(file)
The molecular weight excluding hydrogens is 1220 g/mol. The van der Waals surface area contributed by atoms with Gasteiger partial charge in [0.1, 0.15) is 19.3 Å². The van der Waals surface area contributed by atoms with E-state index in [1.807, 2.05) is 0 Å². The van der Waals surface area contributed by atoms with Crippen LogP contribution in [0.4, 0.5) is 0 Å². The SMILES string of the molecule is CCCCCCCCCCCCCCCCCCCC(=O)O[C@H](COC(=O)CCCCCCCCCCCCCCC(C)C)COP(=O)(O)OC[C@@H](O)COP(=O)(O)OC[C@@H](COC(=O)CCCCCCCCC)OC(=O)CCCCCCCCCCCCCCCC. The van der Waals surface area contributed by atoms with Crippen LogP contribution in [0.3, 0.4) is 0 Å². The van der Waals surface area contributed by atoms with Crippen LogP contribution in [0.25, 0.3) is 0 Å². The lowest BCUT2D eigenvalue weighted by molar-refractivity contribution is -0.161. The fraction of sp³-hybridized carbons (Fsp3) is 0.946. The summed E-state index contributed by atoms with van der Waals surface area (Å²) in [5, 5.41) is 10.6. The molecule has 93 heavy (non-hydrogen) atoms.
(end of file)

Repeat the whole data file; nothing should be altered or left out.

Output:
The molecular weight excluding hydrogens is 1220 g/mol. The van der Waals surface area contributed by atoms with Gasteiger partial charge in [0.1, 0.15) is 19.3 Å². The van der Waals surface area contributed by atoms with E-state index in [1.807, 2.05) is 0 Å². The van der Waals surface area contributed by atoms with Crippen LogP contribution in [0.4, 0.5) is 0 Å². The SMILES string of the molecule is CCCCCCCCCCCCCCCCCCCC(=O)O[C@H](COC(=O)CCCCCCCCCCCCCCC(C)C)COP(=O)(O)OC[C@@H](O)COP(=O)(O)OC[C@@H](COC(=O)CCCCCCCCC)OC(=O)CCCCCCCCCCCCCCCC. The van der Waals surface area contributed by atoms with Crippen LogP contribution in [0.3, 0.4) is 0 Å². The van der Waals surface area contributed by atoms with Crippen LogP contribution in [0.25, 0.3) is 0 Å². The lowest BCUT2D eigenvalue weighted by molar-refractivity contribution is -0.161. The fraction of sp³-hybridized carbons (Fsp3) is 0.946. The summed E-state index contributed by atoms with van der Waals surface area (Å²) in [5, 5.41) is 10.6. The molecule has 93 heavy (non-hydrogen) atoms.